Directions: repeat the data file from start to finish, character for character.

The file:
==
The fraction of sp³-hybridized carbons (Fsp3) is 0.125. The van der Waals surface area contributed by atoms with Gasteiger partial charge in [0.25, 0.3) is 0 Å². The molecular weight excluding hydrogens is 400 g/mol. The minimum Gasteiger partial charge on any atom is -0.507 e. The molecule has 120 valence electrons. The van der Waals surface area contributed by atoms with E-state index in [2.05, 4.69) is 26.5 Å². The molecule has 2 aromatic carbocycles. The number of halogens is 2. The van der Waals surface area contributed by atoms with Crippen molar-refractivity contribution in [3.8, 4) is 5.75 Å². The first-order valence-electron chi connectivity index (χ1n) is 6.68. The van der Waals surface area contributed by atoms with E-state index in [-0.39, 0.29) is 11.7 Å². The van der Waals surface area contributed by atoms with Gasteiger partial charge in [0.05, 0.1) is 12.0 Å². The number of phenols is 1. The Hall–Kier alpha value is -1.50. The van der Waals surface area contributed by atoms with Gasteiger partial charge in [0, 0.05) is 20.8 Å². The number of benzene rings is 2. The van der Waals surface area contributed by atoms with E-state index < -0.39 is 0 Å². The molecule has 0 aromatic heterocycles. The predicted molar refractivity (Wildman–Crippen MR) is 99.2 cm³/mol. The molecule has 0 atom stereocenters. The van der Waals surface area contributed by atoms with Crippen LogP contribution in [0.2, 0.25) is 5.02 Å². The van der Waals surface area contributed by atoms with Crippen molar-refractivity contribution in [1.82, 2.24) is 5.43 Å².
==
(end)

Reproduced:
The fraction of sp³-hybridized carbons (Fsp3) is 0.125. The van der Waals surface area contributed by atoms with Gasteiger partial charge in [0.25, 0.3) is 0 Å². The molecular weight excluding hydrogens is 400 g/mol. The minimum Gasteiger partial charge on any atom is -0.507 e. The molecule has 120 valence electrons. The van der Waals surface area contributed by atoms with E-state index in [2.05, 4.69) is 26.5 Å². The molecule has 2 aromatic carbocycles. The number of halogens is 2. The van der Waals surface area contributed by atoms with Crippen molar-refractivity contribution in [3.8, 4) is 5.75 Å². The first-order valence-electron chi connectivity index (χ1n) is 6.68. The van der Waals surface area contributed by atoms with E-state index in [-0.39, 0.29) is 11.7 Å². The van der Waals surface area contributed by atoms with Gasteiger partial charge in [0.05, 0.1) is 12.0 Å². The number of phenols is 1. The Hall–Kier alpha value is -1.50. The van der Waals surface area contributed by atoms with Gasteiger partial charge in [0, 0.05) is 20.8 Å². The number of benzene rings is 2. The van der Waals surface area contributed by atoms with E-state index < -0.39 is 0 Å². The molecule has 0 aromatic heterocycles. The predicted molar refractivity (Wildman–Crippen MR) is 99.2 cm³/mol. The molecule has 0 atom stereocenters. The van der Waals surface area contributed by atoms with Crippen LogP contribution in [0.2, 0.25) is 5.02 Å². The van der Waals surface area contributed by atoms with Crippen molar-refractivity contribution in [1.82, 2.24) is 5.43 Å².